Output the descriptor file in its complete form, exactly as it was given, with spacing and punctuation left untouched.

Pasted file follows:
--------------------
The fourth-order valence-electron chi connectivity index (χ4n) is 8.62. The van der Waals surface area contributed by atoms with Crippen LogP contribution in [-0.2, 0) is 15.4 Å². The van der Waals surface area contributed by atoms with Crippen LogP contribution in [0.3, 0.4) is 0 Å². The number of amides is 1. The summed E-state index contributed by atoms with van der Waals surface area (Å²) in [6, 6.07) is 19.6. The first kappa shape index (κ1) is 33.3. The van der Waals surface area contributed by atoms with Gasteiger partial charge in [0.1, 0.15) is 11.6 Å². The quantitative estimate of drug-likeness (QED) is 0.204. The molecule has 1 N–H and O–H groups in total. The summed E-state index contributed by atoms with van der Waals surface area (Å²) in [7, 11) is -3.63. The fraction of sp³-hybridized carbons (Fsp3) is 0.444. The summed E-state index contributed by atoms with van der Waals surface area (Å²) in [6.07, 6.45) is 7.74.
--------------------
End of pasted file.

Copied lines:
The fourth-order valence-electron chi connectivity index (χ4n) is 8.62. The van der Waals surface area contributed by atoms with Crippen LogP contribution in [-0.2, 0) is 15.4 Å². The van der Waals surface area contributed by atoms with Crippen LogP contribution in [0.3, 0.4) is 0 Å². The number of amides is 1. The summed E-state index contributed by atoms with van der Waals surface area (Å²) in [6, 6.07) is 19.6. The first kappa shape index (κ1) is 33.3. The van der Waals surface area contributed by atoms with Gasteiger partial charge in [0.1, 0.15) is 11.6 Å². The quantitative estimate of drug-likeness (QED) is 0.204. The molecule has 1 N–H and O–H groups in total. The summed E-state index contributed by atoms with van der Waals surface area (Å²) in [7, 11) is -3.63. The fraction of sp³-hybridized carbons (Fsp3) is 0.444. The summed E-state index contributed by atoms with van der Waals surface area (Å²) in [6.07, 6.45) is 7.74.